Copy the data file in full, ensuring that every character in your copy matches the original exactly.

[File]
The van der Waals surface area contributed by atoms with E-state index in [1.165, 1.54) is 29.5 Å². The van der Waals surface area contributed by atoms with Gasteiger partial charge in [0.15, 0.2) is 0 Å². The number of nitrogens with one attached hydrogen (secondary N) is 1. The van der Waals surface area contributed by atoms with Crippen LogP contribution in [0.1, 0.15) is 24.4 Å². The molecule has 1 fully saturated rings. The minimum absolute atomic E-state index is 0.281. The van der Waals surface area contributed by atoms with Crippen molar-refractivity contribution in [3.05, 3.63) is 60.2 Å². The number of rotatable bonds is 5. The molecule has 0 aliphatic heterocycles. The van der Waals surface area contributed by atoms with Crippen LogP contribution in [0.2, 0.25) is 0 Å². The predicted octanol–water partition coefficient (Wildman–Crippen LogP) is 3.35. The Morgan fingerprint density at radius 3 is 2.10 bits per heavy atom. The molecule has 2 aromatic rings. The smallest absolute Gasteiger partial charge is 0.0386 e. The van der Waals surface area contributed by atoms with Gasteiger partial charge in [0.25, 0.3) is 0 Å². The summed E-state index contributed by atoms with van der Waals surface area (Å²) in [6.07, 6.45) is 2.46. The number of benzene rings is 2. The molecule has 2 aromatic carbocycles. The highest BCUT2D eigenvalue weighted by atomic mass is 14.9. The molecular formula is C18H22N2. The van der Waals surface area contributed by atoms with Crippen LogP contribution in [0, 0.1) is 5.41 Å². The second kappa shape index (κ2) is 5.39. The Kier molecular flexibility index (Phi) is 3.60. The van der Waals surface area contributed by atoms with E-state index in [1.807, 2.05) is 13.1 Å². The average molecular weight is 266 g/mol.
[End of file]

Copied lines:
The van der Waals surface area contributed by atoms with E-state index in [1.165, 1.54) is 29.5 Å². The van der Waals surface area contributed by atoms with Gasteiger partial charge in [0.15, 0.2) is 0 Å². The number of nitrogens with one attached hydrogen (secondary N) is 1. The van der Waals surface area contributed by atoms with Crippen LogP contribution in [0.1, 0.15) is 24.4 Å². The molecule has 1 fully saturated rings. The minimum absolute atomic E-state index is 0.281. The van der Waals surface area contributed by atoms with Crippen molar-refractivity contribution in [3.05, 3.63) is 60.2 Å². The number of rotatable bonds is 5. The molecule has 0 aliphatic heterocycles. The van der Waals surface area contributed by atoms with Crippen LogP contribution in [0.2, 0.25) is 0 Å². The predicted octanol–water partition coefficient (Wildman–Crippen LogP) is 3.35. The Morgan fingerprint density at radius 3 is 2.10 bits per heavy atom. The molecule has 2 aromatic rings. The smallest absolute Gasteiger partial charge is 0.0386 e. The van der Waals surface area contributed by atoms with Gasteiger partial charge in [0.25, 0.3) is 0 Å². The summed E-state index contributed by atoms with van der Waals surface area (Å²) in [6.07, 6.45) is 2.46. The number of benzene rings is 2. The molecule has 2 aromatic carbocycles. The highest BCUT2D eigenvalue weighted by atomic mass is 14.9. The molecular formula is C18H22N2. The van der Waals surface area contributed by atoms with Crippen LogP contribution in [0, 0.1) is 5.41 Å². The second kappa shape index (κ2) is 5.39. The Kier molecular flexibility index (Phi) is 3.60. The van der Waals surface area contributed by atoms with E-state index in [1.807, 2.05) is 13.1 Å². The average molecular weight is 266 g/mol.